The thinking behind this is deeply patronising, that people are so weak-willed and foolish that they end up being seduced by these offers into drinking more than they otherwise would. However in reality the vast majority of people have limited budgets and use these offers simply to purchase a set amount of drink in the most cost-effective way. The idea that it will do anything to reduce overall alcohol consumption doesn’t really stand up. It may also act against the interest of less well-known brewers and winemakers, as shoppers will no longer have the chance to choose something unfamiliar to top up their 3 for £10 or whatever.
Presumably this also means that all those small off-licences that will sell you an individual can as well as a four-pack will have to price them exactly pro-rata. Yet I’ve seen the argument that selling single cans encourages problem drinking as it lowers the minimum price point for getting a drink, which is on a par with saying that selling fags in packets of 10 encourages smoking. Which way do they want it – big packs or little ones? And will a 35cl bottle of Scotch, pocket-size favourite of the street drunk, have to be exactly half the price of a 70cl one?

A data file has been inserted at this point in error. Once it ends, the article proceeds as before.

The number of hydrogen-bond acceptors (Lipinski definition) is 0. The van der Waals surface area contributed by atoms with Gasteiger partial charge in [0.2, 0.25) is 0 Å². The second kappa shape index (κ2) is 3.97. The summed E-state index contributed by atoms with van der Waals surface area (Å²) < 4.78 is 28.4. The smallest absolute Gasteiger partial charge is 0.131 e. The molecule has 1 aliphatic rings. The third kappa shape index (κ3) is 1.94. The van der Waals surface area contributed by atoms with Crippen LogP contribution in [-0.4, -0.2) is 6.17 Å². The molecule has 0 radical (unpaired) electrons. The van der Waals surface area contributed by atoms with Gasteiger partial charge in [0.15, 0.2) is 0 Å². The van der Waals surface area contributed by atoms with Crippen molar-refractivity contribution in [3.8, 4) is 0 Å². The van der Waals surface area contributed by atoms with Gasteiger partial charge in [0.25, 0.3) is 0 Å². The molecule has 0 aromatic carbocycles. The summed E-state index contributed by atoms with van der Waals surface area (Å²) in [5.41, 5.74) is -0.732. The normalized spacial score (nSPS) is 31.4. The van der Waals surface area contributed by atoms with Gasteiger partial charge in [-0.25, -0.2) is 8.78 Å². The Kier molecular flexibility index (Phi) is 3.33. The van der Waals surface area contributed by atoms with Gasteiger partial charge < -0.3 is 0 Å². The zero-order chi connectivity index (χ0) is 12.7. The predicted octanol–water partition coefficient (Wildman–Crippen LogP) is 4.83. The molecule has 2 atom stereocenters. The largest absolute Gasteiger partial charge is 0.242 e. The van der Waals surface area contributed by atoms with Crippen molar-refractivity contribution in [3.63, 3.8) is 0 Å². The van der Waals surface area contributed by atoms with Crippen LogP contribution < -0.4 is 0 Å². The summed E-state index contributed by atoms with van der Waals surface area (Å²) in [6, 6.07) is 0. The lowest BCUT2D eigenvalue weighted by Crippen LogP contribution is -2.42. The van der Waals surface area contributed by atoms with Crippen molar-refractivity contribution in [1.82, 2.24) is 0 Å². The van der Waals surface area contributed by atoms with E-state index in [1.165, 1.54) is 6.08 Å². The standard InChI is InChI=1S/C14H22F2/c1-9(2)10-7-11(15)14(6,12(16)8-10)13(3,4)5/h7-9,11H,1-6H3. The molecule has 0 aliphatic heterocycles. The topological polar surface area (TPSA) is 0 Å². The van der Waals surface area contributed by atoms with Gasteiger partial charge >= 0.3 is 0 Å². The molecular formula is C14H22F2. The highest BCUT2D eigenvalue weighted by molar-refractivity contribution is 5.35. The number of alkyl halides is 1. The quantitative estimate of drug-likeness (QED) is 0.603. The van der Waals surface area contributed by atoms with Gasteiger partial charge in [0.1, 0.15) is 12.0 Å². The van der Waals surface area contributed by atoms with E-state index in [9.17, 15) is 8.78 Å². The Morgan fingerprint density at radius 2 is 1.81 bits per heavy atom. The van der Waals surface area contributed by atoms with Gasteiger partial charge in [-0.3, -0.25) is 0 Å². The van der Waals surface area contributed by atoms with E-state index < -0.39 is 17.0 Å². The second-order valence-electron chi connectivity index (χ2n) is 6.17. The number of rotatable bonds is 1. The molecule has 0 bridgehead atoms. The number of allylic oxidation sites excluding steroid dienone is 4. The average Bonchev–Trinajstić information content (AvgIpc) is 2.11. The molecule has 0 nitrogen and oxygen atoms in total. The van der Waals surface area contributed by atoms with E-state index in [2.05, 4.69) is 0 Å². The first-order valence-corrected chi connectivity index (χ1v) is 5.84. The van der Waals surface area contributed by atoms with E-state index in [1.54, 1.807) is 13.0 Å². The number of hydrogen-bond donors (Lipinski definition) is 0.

Anyone capable of a bit of forward planning will still be able to take advantage of these offers by purchasing from England via the Internet, or simply by calling in to Carlisle ASDA as they are passing.
Mind you, one trivial benefit will be that pubs will no longer be able to charge more than 50% of the price of a pint for a half...